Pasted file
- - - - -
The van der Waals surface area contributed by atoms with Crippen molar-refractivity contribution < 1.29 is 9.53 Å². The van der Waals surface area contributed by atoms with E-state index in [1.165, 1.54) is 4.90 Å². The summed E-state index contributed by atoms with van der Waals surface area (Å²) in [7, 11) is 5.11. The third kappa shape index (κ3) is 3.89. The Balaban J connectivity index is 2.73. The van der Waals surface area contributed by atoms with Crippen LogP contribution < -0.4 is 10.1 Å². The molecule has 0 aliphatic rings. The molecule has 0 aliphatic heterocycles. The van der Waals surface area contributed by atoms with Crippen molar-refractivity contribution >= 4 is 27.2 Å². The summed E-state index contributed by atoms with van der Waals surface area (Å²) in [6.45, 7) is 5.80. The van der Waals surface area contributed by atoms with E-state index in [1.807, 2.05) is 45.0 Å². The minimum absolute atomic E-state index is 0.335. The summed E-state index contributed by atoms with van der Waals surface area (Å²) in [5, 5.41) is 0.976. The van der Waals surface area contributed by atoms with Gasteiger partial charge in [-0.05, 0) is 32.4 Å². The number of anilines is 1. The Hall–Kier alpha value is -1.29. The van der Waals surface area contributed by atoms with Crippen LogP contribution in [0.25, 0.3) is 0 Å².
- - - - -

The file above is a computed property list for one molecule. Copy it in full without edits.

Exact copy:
The van der Waals surface area contributed by atoms with Crippen molar-refractivity contribution < 1.29 is 9.53 Å². The van der Waals surface area contributed by atoms with E-state index in [1.165, 1.54) is 4.90 Å². The summed E-state index contributed by atoms with van der Waals surface area (Å²) in [7, 11) is 5.11. The third kappa shape index (κ3) is 3.89. The Balaban J connectivity index is 2.73. The van der Waals surface area contributed by atoms with Crippen LogP contribution < -0.4 is 10.1 Å². The molecule has 0 aliphatic rings. The molecule has 0 aliphatic heterocycles. The van der Waals surface area contributed by atoms with Crippen molar-refractivity contribution >= 4 is 27.2 Å². The summed E-state index contributed by atoms with van der Waals surface area (Å²) in [6.45, 7) is 5.80. The van der Waals surface area contributed by atoms with E-state index in [1.807, 2.05) is 45.0 Å². The minimum absolute atomic E-state index is 0.335. The summed E-state index contributed by atoms with van der Waals surface area (Å²) in [5, 5.41) is 0.976. The van der Waals surface area contributed by atoms with Gasteiger partial charge in [-0.05, 0) is 32.4 Å². The number of anilines is 1. The Hall–Kier alpha value is -1.29. The van der Waals surface area contributed by atoms with Crippen LogP contribution in [0.25, 0.3) is 0 Å².